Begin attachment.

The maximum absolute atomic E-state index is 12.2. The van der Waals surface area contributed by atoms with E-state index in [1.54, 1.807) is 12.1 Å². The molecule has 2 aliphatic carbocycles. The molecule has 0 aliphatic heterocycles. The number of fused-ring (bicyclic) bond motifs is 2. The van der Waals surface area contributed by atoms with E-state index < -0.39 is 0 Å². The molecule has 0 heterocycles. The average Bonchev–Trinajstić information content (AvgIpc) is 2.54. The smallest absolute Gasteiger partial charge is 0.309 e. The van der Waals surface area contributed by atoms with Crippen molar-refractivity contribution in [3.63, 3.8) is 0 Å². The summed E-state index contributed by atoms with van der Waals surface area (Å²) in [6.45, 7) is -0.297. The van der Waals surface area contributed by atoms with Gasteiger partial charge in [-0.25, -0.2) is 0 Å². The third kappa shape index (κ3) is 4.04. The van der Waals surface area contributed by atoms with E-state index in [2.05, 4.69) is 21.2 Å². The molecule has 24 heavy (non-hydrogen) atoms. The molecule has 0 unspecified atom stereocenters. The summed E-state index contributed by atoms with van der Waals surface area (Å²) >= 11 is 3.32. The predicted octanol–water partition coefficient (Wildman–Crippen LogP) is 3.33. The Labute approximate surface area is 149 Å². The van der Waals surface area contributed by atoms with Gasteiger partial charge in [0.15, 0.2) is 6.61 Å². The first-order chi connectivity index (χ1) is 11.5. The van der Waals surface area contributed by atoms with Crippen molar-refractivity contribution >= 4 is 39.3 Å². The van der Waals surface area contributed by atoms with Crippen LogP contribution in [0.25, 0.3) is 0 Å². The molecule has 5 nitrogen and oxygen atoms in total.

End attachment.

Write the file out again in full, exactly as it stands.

The maximum absolute atomic E-state index is 12.2. The van der Waals surface area contributed by atoms with E-state index in [1.54, 1.807) is 12.1 Å². The molecule has 2 aliphatic carbocycles. The molecule has 0 aliphatic heterocycles. The number of fused-ring (bicyclic) bond motifs is 2. The van der Waals surface area contributed by atoms with E-state index < -0.39 is 0 Å². The molecule has 0 heterocycles. The average Bonchev–Trinajstić information content (AvgIpc) is 2.54. The smallest absolute Gasteiger partial charge is 0.309 e. The van der Waals surface area contributed by atoms with Crippen molar-refractivity contribution in [3.63, 3.8) is 0 Å². The summed E-state index contributed by atoms with van der Waals surface area (Å²) in [6.45, 7) is -0.297. The van der Waals surface area contributed by atoms with Gasteiger partial charge in [-0.25, -0.2) is 0 Å². The third kappa shape index (κ3) is 4.04. The van der Waals surface area contributed by atoms with E-state index in [2.05, 4.69) is 21.2 Å². The molecule has 24 heavy (non-hydrogen) atoms. The molecule has 0 unspecified atom stereocenters. The summed E-state index contributed by atoms with van der Waals surface area (Å²) >= 11 is 3.32. The predicted octanol–water partition coefficient (Wildman–Crippen LogP) is 3.33. The Labute approximate surface area is 149 Å². The van der Waals surface area contributed by atoms with Gasteiger partial charge in [0.15, 0.2) is 6.61 Å². The first-order chi connectivity index (χ1) is 11.5. The van der Waals surface area contributed by atoms with Crippen molar-refractivity contribution >= 4 is 39.3 Å². The van der Waals surface area contributed by atoms with Crippen LogP contribution in [0.25, 0.3) is 0 Å². The molecule has 5 nitrogen and oxygen atoms in total.